WIPO Arbitration and Mediation Center
ADMINISTRATIVE PANEL DECISION
F. Hoffmann-La Roche AG v. PrivacyProtect.org, Contact Id 1328832, Alexey Dronin
Case No. D2008-0417
1. The Parties
Complainant is F. Hoffmann-La Roche AG, Basel, Switzerland, represented internally.
Respondent is PrivacyProtect.org, Moergestel, Netherlands; Contact Id 1328832, Alexey Dronin, Moscow, Russia.
2. The Domain Name and Registrar
The disputed domain name <valiumnoprescription.net> is registered with EstDomains, Inc.
3. Procedural History
The Complaint was filed with the WIPO Arbitration and Mediation Center (the “Center”) on March 17, 2008. On March 19, 2008, the Center transmitted by email to EstDomains, Inc. a request for registrar verification in connection with the disputed domain name. On March 19, 2008, EstDomains, Inc. transmitted by email to the Center its verification response disclosing registrant and contact information for the disputed domain name which differed from the named Respondent and contact information in the Complaint and stating that Respondent had not submitted to the jurisdiction of the court at the principal office of the registrar. The Center sent an email communication to Complainant on March 28, 2008, providing the registrant and contact information disclosed by the Registrar, and inviting Complainant to submit an amendment to the Complaint, naming the newly disclosed registrant and submitting to the jurisdiction of the court at the domain name holder’s address. Complainant filed an amendment to the Complaint on March 28, 2008. The Center verified that the Complaint together with the amendment to the Complaint satisfied the formal requirements of the Uniform Domain Name Dispute Resolution Policy (the “Policy”), the Rules for Uniform Domain Name Dispute Resolution Policy (the “Rules”), and the WIPO Supplemental Rules for Uniform Domain Name Dispute Resolution Policy (the “Supplemental Rules”).
In accordance with the Rules, paragraphs 2(a) and 4(a), the Center formally notified Respondent of the Complaint, and the proceedings commenced on April 1, 2008. In accordance with the Rules, paragraph 5(a), the due date for Response was April 21, 2008. Respondent did not submit any response. Accordingly, the Center notified Respondent’s default on April 23, 2008.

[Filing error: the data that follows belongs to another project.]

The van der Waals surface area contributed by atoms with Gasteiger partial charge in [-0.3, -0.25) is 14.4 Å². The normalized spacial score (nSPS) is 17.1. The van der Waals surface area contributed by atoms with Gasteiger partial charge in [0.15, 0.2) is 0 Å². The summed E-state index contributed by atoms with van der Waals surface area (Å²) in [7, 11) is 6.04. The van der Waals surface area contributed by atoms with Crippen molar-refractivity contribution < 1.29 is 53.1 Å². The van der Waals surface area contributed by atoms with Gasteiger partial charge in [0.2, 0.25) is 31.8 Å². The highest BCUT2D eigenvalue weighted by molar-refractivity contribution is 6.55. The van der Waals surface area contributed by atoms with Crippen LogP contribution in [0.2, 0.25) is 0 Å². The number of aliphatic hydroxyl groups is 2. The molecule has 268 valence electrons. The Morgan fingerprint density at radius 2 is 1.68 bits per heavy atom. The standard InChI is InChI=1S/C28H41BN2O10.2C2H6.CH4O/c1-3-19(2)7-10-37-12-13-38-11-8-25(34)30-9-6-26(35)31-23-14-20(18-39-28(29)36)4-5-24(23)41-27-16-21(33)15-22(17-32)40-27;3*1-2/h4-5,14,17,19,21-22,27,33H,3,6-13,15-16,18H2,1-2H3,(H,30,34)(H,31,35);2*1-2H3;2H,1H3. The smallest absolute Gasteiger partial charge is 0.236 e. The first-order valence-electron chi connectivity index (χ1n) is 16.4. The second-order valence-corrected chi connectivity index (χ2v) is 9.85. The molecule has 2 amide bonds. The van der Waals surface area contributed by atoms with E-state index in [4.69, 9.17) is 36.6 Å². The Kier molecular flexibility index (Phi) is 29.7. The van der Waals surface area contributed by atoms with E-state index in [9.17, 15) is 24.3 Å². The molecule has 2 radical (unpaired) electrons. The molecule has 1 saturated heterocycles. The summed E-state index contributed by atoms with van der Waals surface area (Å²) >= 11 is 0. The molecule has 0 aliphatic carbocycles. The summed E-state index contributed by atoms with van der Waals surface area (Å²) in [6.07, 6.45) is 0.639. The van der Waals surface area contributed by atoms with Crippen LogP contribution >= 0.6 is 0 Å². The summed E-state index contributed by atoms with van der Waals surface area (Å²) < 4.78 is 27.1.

The Center appointed M. Scott Donahey as the sole panelist in this matter on April 25, 2008. The Panel finds that it was properly constituted. The Panel has submitted the Statement of Acceptance and Declaration of Impartiality and Independence, as required by the Center to ensure compliance with the Rules, paragraph 7.
4. Factual Background
Complainant is the holder of an international trademark registration for the mark VALIUM which issued on December 20, 2001, showing a priority date of October 20, 1961. Complaint, Annex 3. Complainant has operations in more than 100 countries and is one of the world’s largest pharmaceutical companies. Complainant has introduced evidence in the form of newspaper articles which establish that the VALIUM mark is famous and notorious. Complaint, Annex 5.
Respondent registered the domain name at issue on February 1, 2008. Complaint, Annex 1. Respondent is using the domain name at issue to resolve to a web site at which various business offer “generic valium” and other drugs for sale, as well as links to sites offering automobiles for sale, rent-a-cars, and other automotive products. Complainant has not authorized, licensed, or permitted Respondent to use the domain name at issue.
5. Parties’ Contentions
Complainant contends that the domain name at issue is confusingly similar to Complainant’s VALIUM mark, that Respondent is not authorized, licensed or permitted to use Complainant registered trademark and that Respondent has no rights or legitimate interests in respect of the domain name at issue, and that Respondent has registered and is using the domain name at issue in bad faith.
Respondent did not reply to Complainant’s contentions.
6. Discussion and Findings
Paragraph 15(a) of the Rules instructs the Panel as to the principles the Panel is to use in determining the dispute: “A Panel shall decide a complaint on the basis of the statements and documents submitted in accordance with the Policy, these Rules and any rules and principles of law that it deems applicable.”
Paragraph 4(a) of the Policy directs that the complainant must prove each of the following:
(1) that the domain name registered by the respondent is identical or confusingly similar to a trademark or service mark in which the complainant has rights; and
(2) that the respondent has no rights or legitimate interests in respect of the domain name; and
(3) that the domain name has been registered and is being used in bad faith.